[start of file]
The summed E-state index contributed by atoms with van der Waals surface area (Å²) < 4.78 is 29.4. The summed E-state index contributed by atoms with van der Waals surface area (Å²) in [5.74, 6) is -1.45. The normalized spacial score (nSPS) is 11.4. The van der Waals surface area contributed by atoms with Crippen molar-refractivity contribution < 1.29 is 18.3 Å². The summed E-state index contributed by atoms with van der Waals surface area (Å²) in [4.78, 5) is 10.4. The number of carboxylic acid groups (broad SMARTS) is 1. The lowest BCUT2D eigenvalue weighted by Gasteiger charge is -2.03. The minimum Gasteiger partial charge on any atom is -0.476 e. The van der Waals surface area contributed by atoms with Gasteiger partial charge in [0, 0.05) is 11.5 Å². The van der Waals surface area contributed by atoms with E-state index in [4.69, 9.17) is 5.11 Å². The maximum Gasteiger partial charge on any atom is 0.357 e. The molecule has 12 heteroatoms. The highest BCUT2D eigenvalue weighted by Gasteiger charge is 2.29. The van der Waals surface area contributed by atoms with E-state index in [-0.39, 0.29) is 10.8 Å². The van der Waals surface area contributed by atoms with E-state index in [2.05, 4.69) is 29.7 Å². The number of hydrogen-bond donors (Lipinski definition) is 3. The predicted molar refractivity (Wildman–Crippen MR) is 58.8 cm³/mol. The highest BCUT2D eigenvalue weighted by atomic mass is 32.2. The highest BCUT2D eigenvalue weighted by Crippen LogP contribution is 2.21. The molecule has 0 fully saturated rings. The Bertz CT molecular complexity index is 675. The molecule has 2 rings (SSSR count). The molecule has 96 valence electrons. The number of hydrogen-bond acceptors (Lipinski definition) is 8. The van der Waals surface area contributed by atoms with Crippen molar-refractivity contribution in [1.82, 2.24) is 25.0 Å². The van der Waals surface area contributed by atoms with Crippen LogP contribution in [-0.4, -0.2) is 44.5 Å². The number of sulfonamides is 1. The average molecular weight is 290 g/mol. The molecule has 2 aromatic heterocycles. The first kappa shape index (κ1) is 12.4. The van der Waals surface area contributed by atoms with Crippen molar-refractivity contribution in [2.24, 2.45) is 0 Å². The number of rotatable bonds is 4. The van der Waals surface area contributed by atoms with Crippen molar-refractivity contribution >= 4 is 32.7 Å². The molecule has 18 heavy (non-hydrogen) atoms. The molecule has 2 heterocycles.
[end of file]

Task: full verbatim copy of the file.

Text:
The summed E-state index contributed by atoms with van der Waals surface area (Å²) < 4.78 is 29.4. The summed E-state index contributed by atoms with van der Waals surface area (Å²) in [5.74, 6) is -1.45. The normalized spacial score (nSPS) is 11.4. The van der Waals surface area contributed by atoms with Crippen molar-refractivity contribution < 1.29 is 18.3 Å². The summed E-state index contributed by atoms with van der Waals surface area (Å²) in [4.78, 5) is 10.4. The number of carboxylic acid groups (broad SMARTS) is 1. The lowest BCUT2D eigenvalue weighted by Gasteiger charge is -2.03. The minimum Gasteiger partial charge on any atom is -0.476 e. The van der Waals surface area contributed by atoms with Gasteiger partial charge in [0, 0.05) is 11.5 Å². The van der Waals surface area contributed by atoms with E-state index in [4.69, 9.17) is 5.11 Å². The maximum Gasteiger partial charge on any atom is 0.357 e. The molecule has 12 heteroatoms. The highest BCUT2D eigenvalue weighted by Gasteiger charge is 2.29. The van der Waals surface area contributed by atoms with E-state index in [-0.39, 0.29) is 10.8 Å². The van der Waals surface area contributed by atoms with E-state index in [2.05, 4.69) is 29.7 Å². The number of hydrogen-bond donors (Lipinski definition) is 3. The predicted molar refractivity (Wildman–Crippen MR) is 58.8 cm³/mol. The highest BCUT2D eigenvalue weighted by atomic mass is 32.2. The highest BCUT2D eigenvalue weighted by Crippen LogP contribution is 2.21. The molecule has 0 fully saturated rings. The Bertz CT molecular complexity index is 675. The molecule has 2 rings (SSSR count). The molecule has 96 valence electrons. The number of hydrogen-bond acceptors (Lipinski definition) is 8. The van der Waals surface area contributed by atoms with Crippen molar-refractivity contribution in [1.82, 2.24) is 25.0 Å². The van der Waals surface area contributed by atoms with Crippen LogP contribution in [-0.4, -0.2) is 44.5 Å². The number of sulfonamides is 1. The average molecular weight is 290 g/mol. The molecule has 2 aromatic heterocycles. The first kappa shape index (κ1) is 12.4. The van der Waals surface area contributed by atoms with Crippen molar-refractivity contribution in [2.24, 2.45) is 0 Å². The number of rotatable bonds is 4. The van der Waals surface area contributed by atoms with Crippen molar-refractivity contribution >= 4 is 32.7 Å². The molecule has 18 heavy (non-hydrogen) atoms. The molecule has 2 heterocycles.